"Parents need to restrict what their kids are eating and try and provide a better example for their kids, making sure they are getting the nutrients and proper food that they need as opposed to the high-fatty foods, high-sugar foods, low-nutrient-dense foods," she added.

Kimberly M Thompson, an associate professor of risk analysis and decision science at the Harvard School of Public Health, agreed that parents play a critical role. And this applies whether the cause of bad food choices is the TV ads, the lapsing into sedentary lifestyles, or both.

"This study is a clear wake-up call that entertainment media matter when it comes to health. Given the current obesity and overweight crisis in America, this study provides clear evidence that kids and parents should make a point of reducing sedentary time spent in front of a TV screen," she said.

The Young are in Trouble

Another recent worrying study on the state of health of our young ones include how poor sleep and lack of sleep were found to be causing heightened blood pressure, or a state of "prehypertension", in healthy adolescents. This increase could not be explained by other factors such as obesity, socioeconomic status or known comorbidities. Read more about that study at https://www.naturalnews.com/024330.html.

Even more alarming was what a study which was presented at the American Heart Association`s 2008 annual meeting in New Orleans revealed - that children and teenagers had arteries which were as degenerated as middle aged adults. The study had found that more than 50% of the 70 young persons who were involved in the study were, by "vascular age" terms, about 3 decades older than their actual age. Read more about that study at https://www.naturalnews.com/025096.html.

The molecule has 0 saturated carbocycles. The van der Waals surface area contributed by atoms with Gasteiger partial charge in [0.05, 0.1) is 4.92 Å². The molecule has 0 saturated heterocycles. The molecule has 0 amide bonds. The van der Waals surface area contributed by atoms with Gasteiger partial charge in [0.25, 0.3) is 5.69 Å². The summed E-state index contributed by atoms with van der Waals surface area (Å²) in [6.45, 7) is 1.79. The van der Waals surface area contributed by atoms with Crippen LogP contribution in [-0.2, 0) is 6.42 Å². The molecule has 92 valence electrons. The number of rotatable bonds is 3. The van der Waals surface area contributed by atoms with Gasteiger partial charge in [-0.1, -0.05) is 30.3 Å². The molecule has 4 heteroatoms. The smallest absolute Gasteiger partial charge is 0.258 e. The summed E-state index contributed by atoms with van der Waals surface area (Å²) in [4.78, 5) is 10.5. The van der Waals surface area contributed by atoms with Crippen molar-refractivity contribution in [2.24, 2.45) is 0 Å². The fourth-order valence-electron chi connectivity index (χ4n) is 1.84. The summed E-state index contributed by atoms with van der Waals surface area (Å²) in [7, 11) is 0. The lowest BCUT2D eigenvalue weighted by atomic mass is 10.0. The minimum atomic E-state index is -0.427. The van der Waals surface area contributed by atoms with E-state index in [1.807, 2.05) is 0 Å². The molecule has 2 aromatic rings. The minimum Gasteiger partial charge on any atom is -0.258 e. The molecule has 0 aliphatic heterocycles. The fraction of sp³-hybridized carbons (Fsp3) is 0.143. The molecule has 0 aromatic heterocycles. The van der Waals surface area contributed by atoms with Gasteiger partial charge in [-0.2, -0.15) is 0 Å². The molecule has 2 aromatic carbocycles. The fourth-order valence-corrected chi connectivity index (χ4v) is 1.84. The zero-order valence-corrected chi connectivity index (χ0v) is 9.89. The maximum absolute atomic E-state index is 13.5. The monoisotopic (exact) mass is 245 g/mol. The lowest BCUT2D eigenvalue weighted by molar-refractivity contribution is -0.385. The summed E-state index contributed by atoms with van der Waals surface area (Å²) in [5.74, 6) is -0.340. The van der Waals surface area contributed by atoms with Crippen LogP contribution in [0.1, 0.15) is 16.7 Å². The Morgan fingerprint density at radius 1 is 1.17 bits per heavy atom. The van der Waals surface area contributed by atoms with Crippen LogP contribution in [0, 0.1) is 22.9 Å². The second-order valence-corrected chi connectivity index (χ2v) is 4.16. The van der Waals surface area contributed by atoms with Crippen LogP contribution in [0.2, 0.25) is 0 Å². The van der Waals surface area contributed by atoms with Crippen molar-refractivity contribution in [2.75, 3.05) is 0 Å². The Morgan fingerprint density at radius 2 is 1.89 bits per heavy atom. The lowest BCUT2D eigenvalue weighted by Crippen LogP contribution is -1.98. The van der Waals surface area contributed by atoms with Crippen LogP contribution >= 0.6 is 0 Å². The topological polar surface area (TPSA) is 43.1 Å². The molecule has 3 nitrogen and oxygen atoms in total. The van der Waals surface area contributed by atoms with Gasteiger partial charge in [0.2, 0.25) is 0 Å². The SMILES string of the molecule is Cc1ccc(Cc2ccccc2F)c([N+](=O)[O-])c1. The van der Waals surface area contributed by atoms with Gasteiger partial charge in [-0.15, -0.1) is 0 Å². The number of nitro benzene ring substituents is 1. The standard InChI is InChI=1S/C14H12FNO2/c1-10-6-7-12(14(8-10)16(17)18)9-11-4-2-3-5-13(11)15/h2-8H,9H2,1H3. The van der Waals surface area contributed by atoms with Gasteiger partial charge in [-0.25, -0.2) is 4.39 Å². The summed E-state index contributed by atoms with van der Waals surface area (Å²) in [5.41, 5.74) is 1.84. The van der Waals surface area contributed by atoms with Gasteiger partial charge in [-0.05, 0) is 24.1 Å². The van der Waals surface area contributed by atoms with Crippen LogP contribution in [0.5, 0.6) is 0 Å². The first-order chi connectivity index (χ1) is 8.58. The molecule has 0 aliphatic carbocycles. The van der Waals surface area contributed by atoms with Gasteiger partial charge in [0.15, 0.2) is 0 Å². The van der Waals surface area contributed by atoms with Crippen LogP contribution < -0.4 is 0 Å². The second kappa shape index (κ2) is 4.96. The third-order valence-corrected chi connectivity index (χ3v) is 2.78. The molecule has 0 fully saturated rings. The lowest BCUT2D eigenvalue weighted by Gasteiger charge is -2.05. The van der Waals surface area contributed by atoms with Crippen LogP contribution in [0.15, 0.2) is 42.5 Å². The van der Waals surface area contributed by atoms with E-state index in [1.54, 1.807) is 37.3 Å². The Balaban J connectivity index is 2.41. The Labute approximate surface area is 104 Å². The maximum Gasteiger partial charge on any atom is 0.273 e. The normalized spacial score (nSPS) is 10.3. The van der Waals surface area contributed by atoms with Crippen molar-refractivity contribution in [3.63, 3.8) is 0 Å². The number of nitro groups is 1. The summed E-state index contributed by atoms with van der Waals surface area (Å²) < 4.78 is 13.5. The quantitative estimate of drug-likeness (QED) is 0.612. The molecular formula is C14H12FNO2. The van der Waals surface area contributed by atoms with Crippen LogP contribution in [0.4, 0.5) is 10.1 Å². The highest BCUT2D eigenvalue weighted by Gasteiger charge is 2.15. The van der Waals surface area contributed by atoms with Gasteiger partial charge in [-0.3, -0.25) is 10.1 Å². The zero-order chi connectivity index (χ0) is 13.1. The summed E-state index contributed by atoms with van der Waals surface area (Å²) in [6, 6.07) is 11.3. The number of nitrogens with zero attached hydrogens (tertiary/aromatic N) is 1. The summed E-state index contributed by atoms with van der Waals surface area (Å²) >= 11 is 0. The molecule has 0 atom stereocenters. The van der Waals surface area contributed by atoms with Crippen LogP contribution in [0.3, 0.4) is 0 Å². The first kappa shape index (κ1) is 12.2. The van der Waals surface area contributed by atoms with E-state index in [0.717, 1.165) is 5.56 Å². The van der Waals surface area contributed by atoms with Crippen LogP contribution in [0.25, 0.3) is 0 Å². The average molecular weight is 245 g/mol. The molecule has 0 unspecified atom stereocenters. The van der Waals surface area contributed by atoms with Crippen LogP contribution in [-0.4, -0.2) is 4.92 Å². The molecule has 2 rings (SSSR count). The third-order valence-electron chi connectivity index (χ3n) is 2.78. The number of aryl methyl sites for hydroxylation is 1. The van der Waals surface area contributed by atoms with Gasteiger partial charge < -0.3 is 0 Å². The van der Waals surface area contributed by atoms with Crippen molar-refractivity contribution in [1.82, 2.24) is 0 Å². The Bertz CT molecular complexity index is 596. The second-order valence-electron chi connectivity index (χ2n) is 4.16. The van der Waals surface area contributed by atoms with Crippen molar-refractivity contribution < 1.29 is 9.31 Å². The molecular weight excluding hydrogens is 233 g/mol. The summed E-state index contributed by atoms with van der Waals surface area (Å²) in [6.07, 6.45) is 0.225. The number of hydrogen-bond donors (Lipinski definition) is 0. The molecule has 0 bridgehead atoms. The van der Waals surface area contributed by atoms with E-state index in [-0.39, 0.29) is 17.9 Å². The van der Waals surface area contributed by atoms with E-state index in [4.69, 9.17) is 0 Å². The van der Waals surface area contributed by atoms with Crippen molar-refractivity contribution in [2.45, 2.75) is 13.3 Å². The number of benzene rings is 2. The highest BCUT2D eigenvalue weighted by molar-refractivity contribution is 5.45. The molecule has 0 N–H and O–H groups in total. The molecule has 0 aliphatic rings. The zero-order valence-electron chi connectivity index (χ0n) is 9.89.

Intuitively, we could probably link all the adverse health effects. Too much late night TV, for example, would be a contributing factor for lack of sleep, while overindulgence in junk foods also harms arterial and heart health.

What can parents do?

"For those looking to nudge their families in the right direction, implement a rule in your home of no eating while the TV is on. Or if that`s too tough, then insist that only fruits and vegetables and water get consumed while viewing TV. You could also require that for every hour of TV viewed, each member of the family needs to engage in at least 20 minutes of vigorous exercise," suggested Thompson.


Adult Fast-Food Diets Tied to Too Much TV as Teen (http://www.washingtonpost.com/wp-dyn/content...)

Sleep quality and elevated blood pressure in adolescents. (http://www.ncbi.nlm.nih.gov/pubmed/18711015)

Obese Kids Have Middle-Aged Arteries (http://www.newsweek.com/id/168702)

About the author

Reuben Chow has a keen interest in natural health and healing as well as personal growth. His website, All 4 Natural Health, offers a basic guide on natural health information. It details simple, effective and natural ways, such as the use of nutrition, various herbs, herb remedies, supplements and other natural remedies, to deal with various health conditions as well as to attain good health. His other websites also cover topics such as depression help, omega 3 fatty acids, as well as cancer research and information.